I generally do not regard myself as a bleeding heart, and I am a firm supporter of the philosophy that the buyer should beware. Any time a person enters into a contract, they need to absolutely understand the terms which they are agreeing to.
With regard to high school recruits needing to understand that their letter of intent does not “guarantee” a scholarship for them, Babe Ruthless is absolutely correct. The rules around recruiting for college football do not preclude the Universities from accepting every letter of intent they receive. Likewise, signing a letter of intent does not carry with it the right or guarantee of a scholarship.
They are called “letters of intent” for that very reason – an athlete is expressing their intention of playing for the University. Once that letter is signed by the player, and accepted by the University, a partnership is formed, and both parties have a shared obligation to support the overall goal of making the program success.
Just because a contract is legally defensible, though, that does not mean that it is without flaws. This debate was not around the legality of the over-signing practice employed by many major college football programs, but instead was about whether or not it is a practice that unfairly exploits loopholes to a very one-sided advantage.
As far as the programs are concerned, I have no issue at all with the institution doing everything in its power to protect itself. As Babe Ruthless also mentions, some students will be deemed as academically ineligible, others may get injured, and more still may fail to meet the high demands necessary to support a successful program. If a program does not have the ability to protect themselves from those very real dangers, then they are being asked to absorb a great deal of risk.
College football is big business, and it would be extremely irresponsible on the part of the organization if they did not take every possible precaution to protect their best interests.
What I do have an issue with, however, is the imbalance of the system.
Universities are essentially allowed to “hedge their bets” by inviting more students than there are scholarships available. That way, after the fallout of academic ineligibility, poor performance, and injury has mostly been realized, the program can still move forward with a strong and healthy foundation.
But what about those recruits who are cast aside?
While the programs are allowed to put back-up plans in place to protect themselves from hardship, the recruits are not given that same freedom. They cannot issue back-up letters of intent to other programs, JUST IN CASE things don’t work out for them at their first choice. It is that imbalance which Loyal Homer brings up that ultimately earned the verdict for today’s debate.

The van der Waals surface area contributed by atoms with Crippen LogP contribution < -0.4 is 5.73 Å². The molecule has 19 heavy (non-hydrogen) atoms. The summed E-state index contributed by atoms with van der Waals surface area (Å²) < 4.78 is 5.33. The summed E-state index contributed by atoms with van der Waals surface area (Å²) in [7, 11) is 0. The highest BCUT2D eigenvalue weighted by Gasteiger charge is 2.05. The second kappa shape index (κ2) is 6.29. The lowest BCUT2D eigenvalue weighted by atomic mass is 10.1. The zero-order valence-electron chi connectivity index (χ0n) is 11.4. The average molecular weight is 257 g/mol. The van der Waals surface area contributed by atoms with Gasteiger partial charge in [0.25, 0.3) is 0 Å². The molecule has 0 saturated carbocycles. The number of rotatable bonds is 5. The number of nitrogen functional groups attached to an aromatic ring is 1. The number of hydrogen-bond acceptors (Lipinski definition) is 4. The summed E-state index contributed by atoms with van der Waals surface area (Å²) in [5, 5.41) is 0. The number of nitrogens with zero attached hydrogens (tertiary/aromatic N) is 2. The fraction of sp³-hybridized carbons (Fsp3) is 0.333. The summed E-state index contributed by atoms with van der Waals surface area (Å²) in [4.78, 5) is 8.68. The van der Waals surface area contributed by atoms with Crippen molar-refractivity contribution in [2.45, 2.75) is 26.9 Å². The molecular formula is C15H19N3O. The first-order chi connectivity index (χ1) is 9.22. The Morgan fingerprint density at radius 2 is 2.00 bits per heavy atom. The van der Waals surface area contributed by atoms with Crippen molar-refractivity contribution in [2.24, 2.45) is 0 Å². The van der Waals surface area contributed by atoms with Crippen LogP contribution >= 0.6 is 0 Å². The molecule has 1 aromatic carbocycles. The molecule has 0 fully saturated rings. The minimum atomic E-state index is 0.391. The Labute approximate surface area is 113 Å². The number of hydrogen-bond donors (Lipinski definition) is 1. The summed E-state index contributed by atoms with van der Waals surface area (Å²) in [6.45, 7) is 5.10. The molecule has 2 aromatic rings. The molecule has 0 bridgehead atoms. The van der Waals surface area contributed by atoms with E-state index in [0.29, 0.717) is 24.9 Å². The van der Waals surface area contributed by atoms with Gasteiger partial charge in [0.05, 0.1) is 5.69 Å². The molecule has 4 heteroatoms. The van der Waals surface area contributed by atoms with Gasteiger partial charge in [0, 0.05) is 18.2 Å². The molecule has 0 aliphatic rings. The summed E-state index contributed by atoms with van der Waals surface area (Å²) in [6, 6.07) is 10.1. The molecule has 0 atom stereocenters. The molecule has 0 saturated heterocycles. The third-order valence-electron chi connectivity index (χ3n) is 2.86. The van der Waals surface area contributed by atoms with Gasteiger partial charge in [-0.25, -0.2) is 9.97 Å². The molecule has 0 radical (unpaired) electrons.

As illustrated by Loyal Homer’s example of Elliot Porter, the “gray-shirted” recruit from LSU, when those recruits are denied a scholarship they have nowhere else to go. For athletes like Porter, even if they are granted a release from their initial institution (something that is not guaranteed), they must still hope to catch on at another program which happens to still have a roster spot (and hopefully a scholarship) available. Unfortunately, by the time the release and appeal process plays out, the pickings are very slim.
The likely result is that the recruit will be unable to find and sign onto a program where they have any hope of playing football in the foreseeable future.
And so it is ultimately the recruits who suffer with this process. They are asked to stake a full commitment to one single institution. And once that commitment is given, the institution essentially owns the rights to that recruit’s future, who consequently has no means to protect their own best interests. All the while, the institution is freely permitted to play the “what-if” game, and can implement any number of backups or fail-safes to protect their own needs.
Something is inherently wrong.
I am not advocating the idea that college football programs should be stripped of their right to protect their own interests. In fact, I am actually advocating the very opposite – That these programs SHOULD be allowed to take the measures necessary in protection of their own best interests. But the system as it exists today must be changed.
Any partnership in which one side is permitted to operate without obligation while the other is strictly beholden to a commitment is unfair and exploitive.
If the Universities wish to continue the practice of offering more invitations than they have scholarships available, then the NCAA MUST allow for the program’s recruits to have a similar process of protection and self-preservation. Only then will the process be balanced.